Tag Archives: concealed weapons

In my story, I have a scene in which a character a pulls a knife out of her boot. So, how does she store the knife in her boot so that she can draw it easily? And how does she draw the knife efficiently and without fumbling? Thank you for your time.

Boot sheathes and ankle holsters are, in fact, a thing you can buy. It’s easiest to draw from them while sitting or crouching, which makes these a less than ideal place to stick a backup weapon in most situations.

Beyond that, most folding knives with belt clips will attach to the inside of a boot quite easily. Of course, those are easier to hide in a pocket. But the boot remains a legitimate option.


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Bummed I missed the live chat! However: Is it feasible to keep a knife in a boot? Would you lose too much time bending down and up to retrieve it?

It depends. Getting to a boot knife while standing isn’t a great option. Like you said, you need to bend down and, if your foe is close enough to exploit the movement, that is a great way to take a knee to the face. But, if you’re mounted, sitting, or crouched, then getting to a weapon stashed in your boot is a lot more viable.

The goal for stashing a weapon in your boot is to either make it harder to find in a cursory weapons check, or to stick it someplace convenient when you’re going to be in one of the above situations. That said, if the person searching you has actually been trained to do an effective pat down, then stashing something your boot won’t get past them. But, for someone who doesn’t know what they’re doing, and is just mimicking what they see on TV, it’s an option.

Concealing anything is about finding a balance between being able to get to it when you need it, and sticking it someplace inconvenient enough it’s not likely to be searched. If someone’s patting you down, they’re less likely to find something attached to your ankle than your belt. But, getting to it will be harder, or require moving it once you’ve been searched, before you intend to use it.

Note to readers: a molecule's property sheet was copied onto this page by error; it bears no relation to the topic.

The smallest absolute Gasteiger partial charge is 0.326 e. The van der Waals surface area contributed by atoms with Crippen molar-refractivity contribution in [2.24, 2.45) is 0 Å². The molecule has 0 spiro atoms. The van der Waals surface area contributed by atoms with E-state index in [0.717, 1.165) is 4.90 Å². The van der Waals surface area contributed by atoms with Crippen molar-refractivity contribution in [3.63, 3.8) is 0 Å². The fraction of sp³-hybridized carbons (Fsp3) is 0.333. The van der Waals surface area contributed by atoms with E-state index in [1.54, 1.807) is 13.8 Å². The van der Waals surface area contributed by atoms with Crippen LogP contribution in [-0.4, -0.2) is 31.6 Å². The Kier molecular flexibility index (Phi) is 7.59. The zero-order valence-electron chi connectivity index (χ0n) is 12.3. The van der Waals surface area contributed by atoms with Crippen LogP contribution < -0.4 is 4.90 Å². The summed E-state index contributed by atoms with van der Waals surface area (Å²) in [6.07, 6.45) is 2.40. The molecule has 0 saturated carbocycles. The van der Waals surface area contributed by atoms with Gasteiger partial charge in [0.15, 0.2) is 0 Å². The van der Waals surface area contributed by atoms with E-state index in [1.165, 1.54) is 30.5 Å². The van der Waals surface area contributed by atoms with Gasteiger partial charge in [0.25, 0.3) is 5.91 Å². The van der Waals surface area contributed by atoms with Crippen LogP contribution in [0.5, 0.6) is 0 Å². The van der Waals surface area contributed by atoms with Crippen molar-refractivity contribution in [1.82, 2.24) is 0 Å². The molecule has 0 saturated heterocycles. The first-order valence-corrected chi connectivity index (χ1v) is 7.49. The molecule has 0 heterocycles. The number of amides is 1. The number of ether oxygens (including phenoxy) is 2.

Okay, on the subject of the live chat: we’re going to be doing more of those, though we don’t have a concrete schedule down yet. Also, we will be giving more than 24 hours notice before the next one. So that’s something to keep an eye out for.


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Do you have any advice on using brass knuckles? I’m thinking of making them a preferred weapon for one of my characters, but I don’t know whether that’s a good idea or not.

Without having ever used them? They help stabilize and guard the fingers while punching. So, they make traditional punches a lot safer for the user. Probably not as safe as with boxing tape or padded gloves, but it is better than nothing.

That said, they are considered a concealed weapon, and unlike something like car keys or a box cutter, there is no secondary use to justify their presence if your character is searched.

Other than that, they’re pretty much exactly what it says on the tin; you put them on and punch people with them.


Hey! I’m writing a character that will be attending a fancy ball undercover and will be carrying a concealed firearm. What would you recommend for her to carry and where should she put it? I know the stereotypical place is on the leg, but I don’t think she would be able to draw it quickly enough, unless she wears a dress with a split, and in that case it might be revealed accidentally when she moves…